Wednesday, April 21, 2021

Are COVID-19 Vaccines Causing Abnormal Menstrual Cycles?

There have been anecdotal reports of menstruation changes following the COVID-19 vaccines, reports the Chicago Tribune.

From The Tribune:

When Katy Fyksen got a heavy period a few days after she received her second dose of the Moderna COVID-19 vaccine, she didn’t consider there might be a link.

The 43-year-old Plainfield woman hadn’t had a period in over a year and a half because of her Mirena IUD, so the sudden red flow was a surprise...

For Fyksen, the unexpected period was over in about seven days, and she said that even if it was related to the vaccine, it was worth it.

“I’m just very happy to be fully vaccinated. If that’s the worst of the side effects I have, then we’re good with it,” she said.

Dr. Kathryn Clancy, Department of Anthropology, University of Illinois at Urbana-Champaign and Katharine Lee, a postdoctoral research scholar at Washington University School of Medicine, are now conducting a study:

You are being asked to participate in a voluntary research study. The purpose of this study is to understand the menstrual experiences of people after they have been vaccinated for COVID-19. Participating in this study will involve completing a secure online survey which takes about 15-20 minutes. Risks related to this research include the potential to feel uncomfortable answering questions about your body and health. Benefits related to this research include being able to share your experiences and contribute to an often-overlooked area of health research.

From The Tribune again: 

Clancy and Lee were inspired by their own experiences with abnormal menstruation following their inoculation, and wanted to document the experiences of others. They said they initially expected 500 people to respond to the survey; instead they hit that mark in a few hours.

Clancy outlined her personal menstruation experience in a February tweet, after receiving her first dose of the Moderna vaccine. Hundreds of women and people who menstruate replied in the comments with their own experiences.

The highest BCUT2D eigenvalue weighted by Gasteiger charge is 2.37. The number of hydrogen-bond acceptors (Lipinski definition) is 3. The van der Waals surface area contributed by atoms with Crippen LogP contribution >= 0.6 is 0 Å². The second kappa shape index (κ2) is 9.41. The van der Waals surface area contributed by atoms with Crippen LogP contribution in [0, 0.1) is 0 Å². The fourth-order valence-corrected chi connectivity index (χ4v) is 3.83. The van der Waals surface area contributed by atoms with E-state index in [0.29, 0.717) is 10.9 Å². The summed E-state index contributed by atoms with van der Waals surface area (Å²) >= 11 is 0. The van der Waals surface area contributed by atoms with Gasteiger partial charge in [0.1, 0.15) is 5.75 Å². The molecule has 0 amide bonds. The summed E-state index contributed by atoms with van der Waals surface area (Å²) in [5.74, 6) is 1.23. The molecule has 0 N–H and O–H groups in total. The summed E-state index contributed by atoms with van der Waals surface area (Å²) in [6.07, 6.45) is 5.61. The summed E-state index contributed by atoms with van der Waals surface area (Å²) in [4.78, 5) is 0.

One Twitter user wrote, “I haven’t had a period in years and I’m about 3 weeks out of my second shot and I’m gushing blood I freaked out but now I see I’m not the only one. This is crazy.”

Another responded, “Two weeks exactly after shot number 2, my cycle started 12 days earlier and heavier than it’s been for the last three years.”

“I ended up finding a lot of people with similar experiences,” Clancy said. “But also, to be fair, a lot of people who were like, ‘Really, I noticed nothing,’ and some people who said, ‘Actually I had the opposite, where I’ve had a later or lighter period.’”



  1. It always astounds me when we hear of these stories of people experiencing severe or unexpected side effects that are not well understand, and they still say it's worth it to take the vaccine.

    In the case of this woman, I am baffled how she can assert it's worth it when it's not even clear yet what it may have cost her. For all we know, this may be causing infertility in some women if it's severe enough.

    The problem with these gene-based vaccines is they can get into parts of the body that a virus would normally not get into, and result in an autoimmune response. Bloodclotting in the brain is one good example; an actual respiratory virus wouldn't make it there, but genes from the vaccine are through the bloodstream.

    In the case of these woman with abnormal periods, I am very worried the cause is from the vaccine getting to their ovaries (which would never happen otherwise) and causing an autoimmune response against the ovaries. One women commented about gushing blood... are all her ovaries getting destroyed by the autoimmune response? And there's no reason this can't happen in men either, but the signs won't be as obvious.

    1. It is not a particularly exciting explanation, but cognitive dissonance would be a standard explanation for this. In this case, people have to say they are happier about getting the vaccine in order to justify the decision in the face of a higher cost (or lower total benefit). There should also be a tendency of these people to increase their assessment of the danger of the illness. I am not sure at what point this turns into full blown Stockholm Syndrome if it has not already.

    2. I agree, but it may even be more absurd. The shots might not be providing any protection whatsoever. The CDC claims to be looking into "breakthrough cases". See here:

      5,800 guinea pigs that received the shot got covid, and 74 of those 5,800 died of covid. That's 1.27% of the "vaccinated" that did not survive the infection.

      To me, that means that the shots are not providing ANY protection at all. An unvaccinated person has just as good a chance of recovering.

      I smell fraud.

  2. What's even more concerning is that my spouse, who works in an ER and has not gotten the shot, has also been experiencing abnormal menstrual cycles. Obviously she has been around plenty of people who have gotten the shot. We've heard other accounts of this as well. Are they shedding? What the hell is going on???

    1. Unfortunately there have been many reports of this (nonV’d women’s cycles being drastically affected after spending time with V’d people). There are social media accounts highlighting this with hundreds of testimonials, which have been quite graphic and disturbing.

      Astonishing that the ‘science’ discourages caffeine, Tylenol, deli meats, etc., yet encourages an experimental jab for pregnant women.

  3. Good news: I have not gotten the shot, and have not yet started menstruating. Will keep everyone posted.

  4. What's been your personal experience Wenzel, or are you post menopausal?